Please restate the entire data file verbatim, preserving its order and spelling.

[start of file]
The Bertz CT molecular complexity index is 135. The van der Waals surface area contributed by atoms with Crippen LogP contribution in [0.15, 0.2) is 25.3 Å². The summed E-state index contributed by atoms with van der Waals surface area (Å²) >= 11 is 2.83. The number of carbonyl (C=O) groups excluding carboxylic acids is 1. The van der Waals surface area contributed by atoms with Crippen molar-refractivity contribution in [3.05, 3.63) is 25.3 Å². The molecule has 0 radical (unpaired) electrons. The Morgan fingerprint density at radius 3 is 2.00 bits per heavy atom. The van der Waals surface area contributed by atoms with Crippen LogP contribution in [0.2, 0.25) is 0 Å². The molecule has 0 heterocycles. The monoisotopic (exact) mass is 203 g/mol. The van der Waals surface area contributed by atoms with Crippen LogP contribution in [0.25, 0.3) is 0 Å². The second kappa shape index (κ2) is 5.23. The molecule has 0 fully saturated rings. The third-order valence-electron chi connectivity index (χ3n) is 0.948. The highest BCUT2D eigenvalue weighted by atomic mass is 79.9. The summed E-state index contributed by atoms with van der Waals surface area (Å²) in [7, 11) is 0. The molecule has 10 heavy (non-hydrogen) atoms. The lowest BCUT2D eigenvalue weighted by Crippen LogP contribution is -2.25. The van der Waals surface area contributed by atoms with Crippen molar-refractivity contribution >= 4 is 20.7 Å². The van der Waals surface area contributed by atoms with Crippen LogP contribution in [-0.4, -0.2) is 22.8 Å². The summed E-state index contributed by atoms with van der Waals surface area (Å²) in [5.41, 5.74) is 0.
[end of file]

The Bertz CT molecular complexity index is 135. The van der Waals surface area contributed by atoms with Crippen LogP contribution in [0.15, 0.2) is 25.3 Å². The summed E-state index contributed by atoms with van der Waals surface area (Å²) >= 11 is 2.83. The number of carbonyl (C=O) groups excluding carboxylic acids is 1. The van der Waals surface area contributed by atoms with Crippen molar-refractivity contribution in [3.05, 3.63) is 25.3 Å². The molecule has 0 radical (unpaired) electrons. The Morgan fingerprint density at radius 3 is 2.00 bits per heavy atom. The van der Waals surface area contributed by atoms with Crippen LogP contribution in [0.2, 0.25) is 0 Å². The molecule has 0 heterocycles. The monoisotopic (exact) mass is 203 g/mol. The van der Waals surface area contributed by atoms with Crippen LogP contribution in [0.25, 0.3) is 0 Å². The second kappa shape index (κ2) is 5.23. The molecule has 0 fully saturated rings. The third-order valence-electron chi connectivity index (χ3n) is 0.948. The highest BCUT2D eigenvalue weighted by atomic mass is 79.9. The summed E-state index contributed by atoms with van der Waals surface area (Å²) in [7, 11) is 0. The molecule has 10 heavy (non-hydrogen) atoms. The lowest BCUT2D eigenvalue weighted by Crippen LogP contribution is -2.25. The van der Waals surface area contributed by atoms with Crippen molar-refractivity contribution >= 4 is 20.7 Å². The van der Waals surface area contributed by atoms with Crippen LogP contribution in [-0.4, -0.2) is 22.8 Å². The summed E-state index contributed by atoms with van der Waals surface area (Å²) in [5.41, 5.74) is 0.